the Gardens, all of that work was left up to the Greeks, suck as Strabo and Philo. Modern
historians now say that when Alexander?s soldiers reached Mesopotamia that they brought back
stories of Babylon?s greatness. They told stories of the Gardens and palm trees, of
Nebuchadnezzar?s palace, of the Tower of Babel and the Ziggurats, and of the city walls. These
stories were circulated around, and through the imagination of poets and scribes, the story, or
even the story of the existence of one of the wonders of the world came to be. Almost everyone
that wrote about the Gardens can not lay claim to ever seeing them.
The city of Babylon (gate of god) has a pretty interesting history it?s self. All that remains
of a city that was once the largest in the world is a large area of ruins on the East bank of the
Euphrates river. It was the capital of Babylonia in the second and first melennia BC. It profited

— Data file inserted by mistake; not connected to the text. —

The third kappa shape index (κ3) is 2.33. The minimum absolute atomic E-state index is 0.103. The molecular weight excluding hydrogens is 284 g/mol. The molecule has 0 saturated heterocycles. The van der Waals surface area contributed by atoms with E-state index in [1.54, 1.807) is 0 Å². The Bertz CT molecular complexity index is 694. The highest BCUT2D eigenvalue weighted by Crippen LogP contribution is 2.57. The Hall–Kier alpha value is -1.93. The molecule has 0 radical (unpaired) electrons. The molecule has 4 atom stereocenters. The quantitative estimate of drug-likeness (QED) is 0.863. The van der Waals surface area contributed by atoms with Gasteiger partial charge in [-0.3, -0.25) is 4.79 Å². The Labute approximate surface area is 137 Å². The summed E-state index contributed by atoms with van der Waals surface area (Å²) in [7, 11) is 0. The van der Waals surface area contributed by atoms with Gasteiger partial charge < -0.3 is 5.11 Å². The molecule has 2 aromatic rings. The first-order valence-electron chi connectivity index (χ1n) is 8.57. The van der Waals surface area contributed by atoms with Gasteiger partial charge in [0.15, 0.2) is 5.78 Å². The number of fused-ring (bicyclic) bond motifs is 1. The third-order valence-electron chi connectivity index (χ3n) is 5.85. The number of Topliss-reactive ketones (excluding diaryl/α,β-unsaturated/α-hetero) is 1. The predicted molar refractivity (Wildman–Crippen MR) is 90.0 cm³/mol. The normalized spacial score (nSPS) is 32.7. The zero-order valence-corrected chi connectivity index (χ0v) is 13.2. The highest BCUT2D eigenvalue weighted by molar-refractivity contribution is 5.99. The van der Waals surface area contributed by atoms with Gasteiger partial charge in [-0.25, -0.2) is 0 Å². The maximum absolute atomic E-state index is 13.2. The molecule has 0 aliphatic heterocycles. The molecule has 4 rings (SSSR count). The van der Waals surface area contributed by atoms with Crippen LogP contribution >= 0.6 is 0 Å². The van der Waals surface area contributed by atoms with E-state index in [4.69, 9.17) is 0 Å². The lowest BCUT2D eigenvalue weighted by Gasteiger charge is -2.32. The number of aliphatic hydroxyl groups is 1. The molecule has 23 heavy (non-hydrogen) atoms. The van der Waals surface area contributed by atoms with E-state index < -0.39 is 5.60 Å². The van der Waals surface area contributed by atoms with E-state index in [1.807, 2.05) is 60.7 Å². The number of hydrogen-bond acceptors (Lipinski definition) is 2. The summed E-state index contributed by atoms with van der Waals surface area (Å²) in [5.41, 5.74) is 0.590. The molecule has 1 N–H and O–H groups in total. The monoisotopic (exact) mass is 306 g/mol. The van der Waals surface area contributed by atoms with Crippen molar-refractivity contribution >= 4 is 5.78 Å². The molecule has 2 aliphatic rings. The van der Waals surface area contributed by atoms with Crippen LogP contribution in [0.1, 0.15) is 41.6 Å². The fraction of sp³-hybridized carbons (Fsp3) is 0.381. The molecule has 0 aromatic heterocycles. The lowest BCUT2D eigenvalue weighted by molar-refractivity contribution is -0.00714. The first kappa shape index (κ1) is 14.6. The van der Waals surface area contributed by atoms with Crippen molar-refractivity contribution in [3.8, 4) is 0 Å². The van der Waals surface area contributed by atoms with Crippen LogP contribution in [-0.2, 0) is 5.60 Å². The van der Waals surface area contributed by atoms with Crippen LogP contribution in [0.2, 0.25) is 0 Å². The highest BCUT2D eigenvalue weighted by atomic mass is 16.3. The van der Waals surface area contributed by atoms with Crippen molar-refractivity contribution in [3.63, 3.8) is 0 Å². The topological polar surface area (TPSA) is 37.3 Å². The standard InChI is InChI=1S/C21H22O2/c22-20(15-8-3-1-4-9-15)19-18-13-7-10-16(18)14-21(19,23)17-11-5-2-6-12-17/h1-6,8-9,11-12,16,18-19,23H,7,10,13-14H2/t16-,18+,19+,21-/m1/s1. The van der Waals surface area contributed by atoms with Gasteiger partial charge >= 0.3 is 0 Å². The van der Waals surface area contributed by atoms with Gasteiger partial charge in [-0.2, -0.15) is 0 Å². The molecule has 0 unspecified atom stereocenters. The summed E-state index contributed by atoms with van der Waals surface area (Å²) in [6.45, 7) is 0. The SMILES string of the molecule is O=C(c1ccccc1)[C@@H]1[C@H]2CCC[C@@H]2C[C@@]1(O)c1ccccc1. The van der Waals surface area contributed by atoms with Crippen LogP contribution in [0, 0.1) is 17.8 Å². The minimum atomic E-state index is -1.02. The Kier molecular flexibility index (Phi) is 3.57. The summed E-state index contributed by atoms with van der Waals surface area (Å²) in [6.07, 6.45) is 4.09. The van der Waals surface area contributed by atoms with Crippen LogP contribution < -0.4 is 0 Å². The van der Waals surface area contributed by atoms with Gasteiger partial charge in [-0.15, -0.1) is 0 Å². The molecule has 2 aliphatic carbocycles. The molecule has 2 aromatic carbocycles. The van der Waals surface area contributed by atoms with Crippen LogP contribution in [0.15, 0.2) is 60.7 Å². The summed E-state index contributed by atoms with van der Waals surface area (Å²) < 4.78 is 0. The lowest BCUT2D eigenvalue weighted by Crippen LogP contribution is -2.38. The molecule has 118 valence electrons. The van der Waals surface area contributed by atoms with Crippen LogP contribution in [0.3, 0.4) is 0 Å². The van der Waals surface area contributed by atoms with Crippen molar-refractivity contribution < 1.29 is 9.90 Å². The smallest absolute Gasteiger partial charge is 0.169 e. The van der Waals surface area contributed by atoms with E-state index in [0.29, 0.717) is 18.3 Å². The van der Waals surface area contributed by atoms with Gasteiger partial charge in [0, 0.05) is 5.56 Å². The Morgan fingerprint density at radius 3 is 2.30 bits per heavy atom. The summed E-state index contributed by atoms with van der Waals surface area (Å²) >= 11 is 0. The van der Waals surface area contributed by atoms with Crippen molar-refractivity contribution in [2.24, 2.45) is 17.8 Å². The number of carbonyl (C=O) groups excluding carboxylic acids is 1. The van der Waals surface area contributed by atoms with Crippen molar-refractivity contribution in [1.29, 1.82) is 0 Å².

greatly because of the fact that it was the hub of over land trade routes between the Persian Gulf
and the Mediterranean sea. Babylon was first mentioned in documents dating to the third
millennium BC. At around 2200 BC it was the site of a temple, and controlled by the nearby city
of Ur. By 1894 BC, Babylon was an independent city state, when the Amorite Sumu-abum
founded their dynasty there. This dynasty reached its climax under Hammurabi, but in 1595 BC
the city was over taken by Hittites, and with that it became subject to the Kassite dynasty, which
lasted from 1590-1155 BC. The Kassites took over all of southern Mesopotamia, and made
Babylon the capital of Babylonia, making it the administrative center for a large kingdom. Later,
around the 12th century BC it became a religious center when its chief god, Marduk was elevated
to the top of the Mesopotamian pantheon. The Kassite dynasty collapsed under pressure from the